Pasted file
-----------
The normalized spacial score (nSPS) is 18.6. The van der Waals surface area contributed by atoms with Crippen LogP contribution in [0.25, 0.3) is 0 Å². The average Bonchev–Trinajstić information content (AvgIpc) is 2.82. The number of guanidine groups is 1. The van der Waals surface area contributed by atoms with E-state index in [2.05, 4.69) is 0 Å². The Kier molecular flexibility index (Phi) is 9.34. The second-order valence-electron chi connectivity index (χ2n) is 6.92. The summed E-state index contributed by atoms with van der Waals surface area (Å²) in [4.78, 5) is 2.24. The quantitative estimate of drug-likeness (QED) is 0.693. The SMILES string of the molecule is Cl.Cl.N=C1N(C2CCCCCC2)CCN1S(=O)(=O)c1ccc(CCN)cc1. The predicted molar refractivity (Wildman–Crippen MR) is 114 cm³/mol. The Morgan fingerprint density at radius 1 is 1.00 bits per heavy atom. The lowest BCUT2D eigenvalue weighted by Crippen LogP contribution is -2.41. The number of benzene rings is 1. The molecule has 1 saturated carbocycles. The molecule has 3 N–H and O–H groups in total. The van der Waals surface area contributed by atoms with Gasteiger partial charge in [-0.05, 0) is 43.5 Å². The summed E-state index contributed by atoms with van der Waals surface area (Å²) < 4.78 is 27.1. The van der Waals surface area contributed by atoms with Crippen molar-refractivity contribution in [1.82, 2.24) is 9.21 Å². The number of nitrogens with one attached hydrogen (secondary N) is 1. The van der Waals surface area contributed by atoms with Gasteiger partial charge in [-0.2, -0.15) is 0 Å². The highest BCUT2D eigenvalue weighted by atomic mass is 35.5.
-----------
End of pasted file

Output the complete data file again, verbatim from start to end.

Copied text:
The normalized spacial score (nSPS) is 18.6. The van der Waals surface area contributed by atoms with Crippen LogP contribution in [0.25, 0.3) is 0 Å². The average Bonchev–Trinajstić information content (AvgIpc) is 2.82. The number of guanidine groups is 1. The van der Waals surface area contributed by atoms with E-state index in [2.05, 4.69) is 0 Å². The Kier molecular flexibility index (Phi) is 9.34. The second-order valence-electron chi connectivity index (χ2n) is 6.92. The summed E-state index contributed by atoms with van der Waals surface area (Å²) in [4.78, 5) is 2.24. The quantitative estimate of drug-likeness (QED) is 0.693. The SMILES string of the molecule is Cl.Cl.N=C1N(C2CCCCCC2)CCN1S(=O)(=O)c1ccc(CCN)cc1. The predicted molar refractivity (Wildman–Crippen MR) is 114 cm³/mol. The Morgan fingerprint density at radius 1 is 1.00 bits per heavy atom. The lowest BCUT2D eigenvalue weighted by Crippen LogP contribution is -2.41. The number of benzene rings is 1. The molecule has 1 saturated carbocycles. The molecule has 3 N–H and O–H groups in total. The van der Waals surface area contributed by atoms with Gasteiger partial charge in [-0.05, 0) is 43.5 Å². The summed E-state index contributed by atoms with van der Waals surface area (Å²) < 4.78 is 27.1. The van der Waals surface area contributed by atoms with Crippen molar-refractivity contribution in [1.82, 2.24) is 9.21 Å². The number of nitrogens with one attached hydrogen (secondary N) is 1. The van der Waals surface area contributed by atoms with Gasteiger partial charge in [-0.2, -0.15) is 0 Å². The highest BCUT2D eigenvalue weighted by atomic mass is 35.5.